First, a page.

Tag Archive | "snowball method"

Timebox your way to better financial health

Tags: ,

Timebox your way to better financial health

Timeboxing is a concept normally used in project management, especially software development. Don’t worry though. This post is not about software or coding. Rather, this post is about breaking down a large task into smaller tasks and giving each one a due date.

Usually, a schedule is broken into various timeboxes, or chunks of time. Each timebox can be days, weeks or even months. The point is to find a way to create manageable tasks or projects, prioritize them and then execute.

Timebox Example

Timeboxing and your finances

So let’s talk about how this relates to financial planning. For our example, let’s say that you have debt. A lot of debt. Something in the ballpark of $20,000 across three credit cards. You also have a goal to save money for retirement. Eliminating debt and saving for retirement can feel like conflicting or daunting tasks. That’s when timeboxing comes into play. Break it down and make it specific and manageable.

Eliminating debt is a series of steps.

  1. Create a budget
  2. Eliminate excess spending
  3. Pay more towards your debt
  4. Use the snowball method

Saving for retirement is also a series of steps.

  1. Create a budget
  2. Create an investment plan
  3. Eliminate excess spending
  4. Eliminate debt
  5. Put money into retirement accounts
  6. Put more money into retirement accounts

You’ll notice that some of the steps for both goals are the same. And eliminating debt is really a step towards the larger goal of saving for retirement. So let’s put timeboxing to work for you. Get out a piece of paper (or do this in Word, Excel, etc) and create a series of boxes.

  • Box 1: Create a Budget 
    I’m not going to cover how to create a budget in this post (though you can read this post on how to budget to learn). Creating a good, realistic budget should take 1-3 weeks depending on how complex your finances are. So write “Create a budget” in the first box and give it a due date of 1-3 weeks from today.
  • Box 2: Create an Investment Plan
    You can work on goals concurrently or at the same time. For example, you can work on creating an investment plan at the same time as you are working on creating a budget. But a good investment strategy may take longer to develop. So we’ll write “Create an Investment Plan” in this box and put a due date of 1 month on it. For overlapping goals or tasks, you can put the goals on top of each other to visually show that you have multiple things you are working on. A word of caution though – do not give yourself too many tasks to work on at the same time. That will in part defeat the purpose of timeboxing. Don’t overwhelm yourself. Make things simple and manageable.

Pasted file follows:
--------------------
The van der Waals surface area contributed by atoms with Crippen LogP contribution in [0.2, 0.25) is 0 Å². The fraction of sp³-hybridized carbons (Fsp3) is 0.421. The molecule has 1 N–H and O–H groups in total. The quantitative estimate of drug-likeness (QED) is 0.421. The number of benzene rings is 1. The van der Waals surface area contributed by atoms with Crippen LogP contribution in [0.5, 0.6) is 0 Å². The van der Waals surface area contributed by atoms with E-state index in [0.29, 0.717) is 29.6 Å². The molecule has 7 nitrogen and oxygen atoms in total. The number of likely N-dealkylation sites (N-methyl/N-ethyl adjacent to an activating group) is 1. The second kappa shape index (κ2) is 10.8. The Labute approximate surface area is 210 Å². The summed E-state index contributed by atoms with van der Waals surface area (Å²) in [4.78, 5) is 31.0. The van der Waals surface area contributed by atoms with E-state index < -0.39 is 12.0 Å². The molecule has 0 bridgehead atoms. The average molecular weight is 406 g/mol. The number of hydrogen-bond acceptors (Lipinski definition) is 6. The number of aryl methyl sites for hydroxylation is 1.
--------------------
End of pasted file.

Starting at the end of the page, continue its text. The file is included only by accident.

• Box 3: Eliminate Excess Spending 
    As you create your budget, you’ll find areas where you are either overspending or you just don’t need to be spending. For example, Dining Out could be reduced from $200 to $100 a month. You can cancel monthly subscriptions to magazines, newspapers or other media. Canceling and making final payments may take 1 month. So write “Eliminate excess spending” in the second box and give it a due date of 1 month after the Create a Budget due date. You can later add to the box, as a checklist of sorts, the specific expenditures you are going to eliminate.
  • Box 4: Pay More Towards Your Debt 
    With the additional money that you are able to save from eliminating excess spending, start paying as much towards the debt with the highest interest rate. In our example, let’s say that one of the credit cards, a Capital One card, has a balance of $2,000 and an interest rate of 24.99%, and you can now pay $400 towards that balance. So in this box, write “Pay Down Capital One” and give it a due date of 5 months (assuming you can pay $400 a month towards it). Though, please don’t forget to keep paying the minimum on the other cards.
  • Box 5: Use the Snowball Method 
    Once you have the first card paid off, you can take that $400 and put it towards another credit card (learn more about the snowball method). So write “Pay Down Credit Card #2” and its due date in the next box. Hopefully you are getting the point. Make as many boxes as you need for each debt that you plan to pay off.
  • Box 6: Put Money into Retirement Accounts 
    With the dent eliminated, you’ll be able to put all of that money towards your retirement accounts. For our example, let’s assume that it will take 18 months to complete the first four boxes. So in this box, write “Contribute to 401k” or “Contribute to Roth IRA”. You’ll probably not have a due date in this box since you should be saving until the day you retire.
  • Box 7: Put More Money into Retirement Accounts 
    Rinse and repeat. Once you’ve reached this point in your life, you’ll want to re-evaluate your budget and look for all new ways to save money or make more money. Actually, you should be doing this all along the way. So write in this box “Find New Ways to Save”.